It was a June day when I began my career as a national journalist. I stepped into the Detroit Bureau of The Wall Street Journal and started on what would be a long, varied, rewarding career. I was 23 years old, and the year was 1970. That's not a typo.
So it seems fitting to me that I'll be retiring this coming June, almost exactly 47 years later. I'll be hanging it up shortly after the 2017 edition of the Code Conference, a wonderful event I co-founded in 2003 and which I could never have imagined back then in Detroit.
I didn't make this decision lightly, or hastily, or under pressure. It emerged from months of thought and months of talks with my wise wife, my
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Over my career, I've reinvented myself numerous times. I covered the Pentagon, the State
And, in the best professional decision of my life, I converted myself into a tech columnist in 1991. As a result, I got to bear witness to a historic parade of exciting, revolutionary innovation — from slow, clumsy ancient PCs to sleek, speedy smartphones; from CompuServe and early AOL to the mobile web, apps, and social media.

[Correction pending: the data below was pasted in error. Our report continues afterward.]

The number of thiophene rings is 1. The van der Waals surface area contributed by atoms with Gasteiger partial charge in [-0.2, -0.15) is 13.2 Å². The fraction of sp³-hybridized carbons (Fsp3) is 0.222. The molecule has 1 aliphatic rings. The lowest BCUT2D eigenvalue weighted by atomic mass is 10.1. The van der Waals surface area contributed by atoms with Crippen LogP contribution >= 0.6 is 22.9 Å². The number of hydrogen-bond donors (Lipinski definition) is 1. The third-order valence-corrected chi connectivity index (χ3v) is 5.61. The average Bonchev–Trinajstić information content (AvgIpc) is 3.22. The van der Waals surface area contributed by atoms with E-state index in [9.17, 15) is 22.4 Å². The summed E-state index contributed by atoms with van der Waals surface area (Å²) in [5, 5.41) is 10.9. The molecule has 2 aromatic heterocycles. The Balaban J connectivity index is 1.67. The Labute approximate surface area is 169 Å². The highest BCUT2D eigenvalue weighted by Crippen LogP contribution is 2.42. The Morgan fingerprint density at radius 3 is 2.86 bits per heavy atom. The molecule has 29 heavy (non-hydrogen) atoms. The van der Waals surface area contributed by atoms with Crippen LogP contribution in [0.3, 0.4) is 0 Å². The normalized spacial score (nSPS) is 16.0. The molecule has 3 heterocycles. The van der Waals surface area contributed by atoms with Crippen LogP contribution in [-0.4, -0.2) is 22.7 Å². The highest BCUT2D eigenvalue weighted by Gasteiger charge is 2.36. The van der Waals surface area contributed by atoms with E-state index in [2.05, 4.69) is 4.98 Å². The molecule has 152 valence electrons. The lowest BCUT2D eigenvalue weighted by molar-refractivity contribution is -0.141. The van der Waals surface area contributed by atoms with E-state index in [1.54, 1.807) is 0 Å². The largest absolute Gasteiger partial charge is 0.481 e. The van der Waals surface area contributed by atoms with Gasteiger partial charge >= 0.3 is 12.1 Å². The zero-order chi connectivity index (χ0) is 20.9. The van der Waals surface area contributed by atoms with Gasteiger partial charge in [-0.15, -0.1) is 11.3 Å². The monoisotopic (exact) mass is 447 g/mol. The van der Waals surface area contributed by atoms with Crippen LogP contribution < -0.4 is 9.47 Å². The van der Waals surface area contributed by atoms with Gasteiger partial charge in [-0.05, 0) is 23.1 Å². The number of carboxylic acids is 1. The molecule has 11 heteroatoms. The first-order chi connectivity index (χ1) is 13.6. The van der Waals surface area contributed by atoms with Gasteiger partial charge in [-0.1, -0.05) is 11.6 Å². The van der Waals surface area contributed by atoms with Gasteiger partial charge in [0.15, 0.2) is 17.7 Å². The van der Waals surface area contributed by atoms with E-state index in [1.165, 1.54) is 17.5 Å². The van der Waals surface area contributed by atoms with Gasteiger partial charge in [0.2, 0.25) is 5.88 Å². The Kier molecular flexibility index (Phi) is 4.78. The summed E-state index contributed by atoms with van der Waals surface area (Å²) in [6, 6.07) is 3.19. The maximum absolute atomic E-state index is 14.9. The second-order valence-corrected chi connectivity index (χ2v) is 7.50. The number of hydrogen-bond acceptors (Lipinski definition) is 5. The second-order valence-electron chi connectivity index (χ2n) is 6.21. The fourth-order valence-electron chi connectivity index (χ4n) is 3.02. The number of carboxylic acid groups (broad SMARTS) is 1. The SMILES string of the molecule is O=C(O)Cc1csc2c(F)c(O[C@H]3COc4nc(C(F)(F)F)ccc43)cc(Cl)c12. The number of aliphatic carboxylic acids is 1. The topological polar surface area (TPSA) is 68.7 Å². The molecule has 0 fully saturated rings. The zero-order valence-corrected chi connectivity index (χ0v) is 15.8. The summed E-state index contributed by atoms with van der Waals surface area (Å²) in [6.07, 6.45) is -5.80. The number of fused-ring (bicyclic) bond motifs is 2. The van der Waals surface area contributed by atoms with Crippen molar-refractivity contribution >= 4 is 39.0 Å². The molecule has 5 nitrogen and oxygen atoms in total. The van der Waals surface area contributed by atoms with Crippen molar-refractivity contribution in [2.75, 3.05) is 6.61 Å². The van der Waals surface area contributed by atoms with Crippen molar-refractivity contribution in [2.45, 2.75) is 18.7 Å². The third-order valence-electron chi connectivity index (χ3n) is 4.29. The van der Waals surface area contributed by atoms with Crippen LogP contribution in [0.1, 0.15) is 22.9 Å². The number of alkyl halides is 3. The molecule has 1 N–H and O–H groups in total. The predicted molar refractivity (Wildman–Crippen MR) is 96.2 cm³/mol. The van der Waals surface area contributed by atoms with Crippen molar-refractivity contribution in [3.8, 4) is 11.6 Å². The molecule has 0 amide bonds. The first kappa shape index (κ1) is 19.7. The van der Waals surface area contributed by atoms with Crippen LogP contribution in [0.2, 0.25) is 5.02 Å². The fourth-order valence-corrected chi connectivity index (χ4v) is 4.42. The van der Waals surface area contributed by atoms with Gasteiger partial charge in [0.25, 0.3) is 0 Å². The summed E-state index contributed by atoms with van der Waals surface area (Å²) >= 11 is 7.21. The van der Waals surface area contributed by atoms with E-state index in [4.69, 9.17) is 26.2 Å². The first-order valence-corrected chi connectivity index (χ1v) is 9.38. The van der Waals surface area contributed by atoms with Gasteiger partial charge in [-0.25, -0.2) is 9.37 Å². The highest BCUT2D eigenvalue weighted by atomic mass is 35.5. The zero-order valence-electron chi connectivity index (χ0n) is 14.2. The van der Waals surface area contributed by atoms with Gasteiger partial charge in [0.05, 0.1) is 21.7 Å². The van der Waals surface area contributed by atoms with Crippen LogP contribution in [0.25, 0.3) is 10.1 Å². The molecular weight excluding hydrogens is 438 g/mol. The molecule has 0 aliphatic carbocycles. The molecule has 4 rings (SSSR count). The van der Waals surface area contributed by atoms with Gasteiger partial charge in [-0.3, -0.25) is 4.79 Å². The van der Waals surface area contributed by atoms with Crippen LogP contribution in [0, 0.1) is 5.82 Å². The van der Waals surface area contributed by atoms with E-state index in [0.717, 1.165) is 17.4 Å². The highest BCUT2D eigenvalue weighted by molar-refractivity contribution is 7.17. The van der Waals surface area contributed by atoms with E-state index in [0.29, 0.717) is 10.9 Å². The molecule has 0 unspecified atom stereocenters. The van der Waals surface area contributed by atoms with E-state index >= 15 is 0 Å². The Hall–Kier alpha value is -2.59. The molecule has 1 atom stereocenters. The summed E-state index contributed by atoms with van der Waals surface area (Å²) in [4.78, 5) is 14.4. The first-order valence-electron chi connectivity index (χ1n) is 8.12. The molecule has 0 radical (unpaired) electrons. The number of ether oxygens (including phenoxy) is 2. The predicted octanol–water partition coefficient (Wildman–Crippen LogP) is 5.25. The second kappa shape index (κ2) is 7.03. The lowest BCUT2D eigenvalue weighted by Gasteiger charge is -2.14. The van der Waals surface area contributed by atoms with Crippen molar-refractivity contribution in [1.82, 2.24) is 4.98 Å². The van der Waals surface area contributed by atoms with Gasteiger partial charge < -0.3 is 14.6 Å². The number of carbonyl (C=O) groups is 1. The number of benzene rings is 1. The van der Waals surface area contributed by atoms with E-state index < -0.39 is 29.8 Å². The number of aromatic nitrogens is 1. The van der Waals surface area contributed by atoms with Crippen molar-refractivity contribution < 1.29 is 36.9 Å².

My column has run weekly in a variety of places over the years, most recently on The Verge and Recode under the Vox Media umbrella, where I've been quite happy and have added a podcast of which I'm proud.
So I see retirement as just another of these reinventions, another chance to do new things and be a new version of myself.
I will likely write a bit more about this before I stop. But, for now, I just want to thank you for reading, viewing and listening to me over the years, and for letting me know when you thought me right or crazy.
I want to thank Vox Media, The Verge, Recode, The Wall Street Journal and CNBC for giving me a voice. And, to name just a few individuals, I want to thank some indispensable career partners along the way: Kara Swisher, Norm Pearlstine, Paul Steiger, Larry O'Donnell, Jim Bankoff, Nilay Patel, Lia Lorenzano-Kennett, Stephanie Capparell, and Katie Boehret.
I'm not going anywhere for a while, so you'll still be seeing my columns, TV appearances, and podcasts this month and next. I will enjoy creating every one of them, just as I enjoyed writing those stories from Detroit in 1970.
—By Walt Mossberg, Recode.net.
CNBC's parent NBCUniversal is an investor in Recode's parent Vox, and the companies have a content-sharing arrangement.